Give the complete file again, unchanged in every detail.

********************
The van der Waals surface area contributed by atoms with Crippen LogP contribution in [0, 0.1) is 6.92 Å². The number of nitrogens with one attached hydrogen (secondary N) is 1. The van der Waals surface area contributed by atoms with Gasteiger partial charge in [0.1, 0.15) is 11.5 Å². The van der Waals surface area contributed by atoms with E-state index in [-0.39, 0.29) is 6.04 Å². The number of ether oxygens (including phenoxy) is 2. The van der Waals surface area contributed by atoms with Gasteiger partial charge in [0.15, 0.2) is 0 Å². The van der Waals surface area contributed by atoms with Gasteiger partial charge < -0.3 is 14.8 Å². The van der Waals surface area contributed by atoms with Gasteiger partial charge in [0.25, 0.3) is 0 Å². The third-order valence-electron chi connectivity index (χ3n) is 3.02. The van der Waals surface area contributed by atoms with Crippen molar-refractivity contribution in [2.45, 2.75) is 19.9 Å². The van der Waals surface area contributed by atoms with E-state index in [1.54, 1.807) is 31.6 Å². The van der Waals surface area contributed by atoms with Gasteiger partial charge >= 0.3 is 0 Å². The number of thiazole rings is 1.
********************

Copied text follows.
The van der Waals surface area contributed by atoms with Crippen LogP contribution in [0, 0.1) is 6.92 Å². The number of nitrogens with one attached hydrogen (secondary N) is 1. The van der Waals surface area contributed by atoms with Gasteiger partial charge in [0.1, 0.15) is 11.5 Å². The van der Waals surface area contributed by atoms with E-state index in [-0.39, 0.29) is 6.04 Å². The number of ether oxygens (including phenoxy) is 2. The van der Waals surface area contributed by atoms with Gasteiger partial charge in [0.15, 0.2) is 0 Å². The van der Waals surface area contributed by atoms with Gasteiger partial charge < -0.3 is 14.8 Å². The van der Waals surface area contributed by atoms with Gasteiger partial charge in [0.25, 0.3) is 0 Å². The third-order valence-electron chi connectivity index (χ3n) is 3.02. The van der Waals surface area contributed by atoms with Crippen molar-refractivity contribution in [2.45, 2.75) is 19.9 Å². The van der Waals surface area contributed by atoms with E-state index in [1.54, 1.807) is 31.6 Å². The van der Waals surface area contributed by atoms with Gasteiger partial charge >= 0.3 is 0 Å². The number of thiazole rings is 1.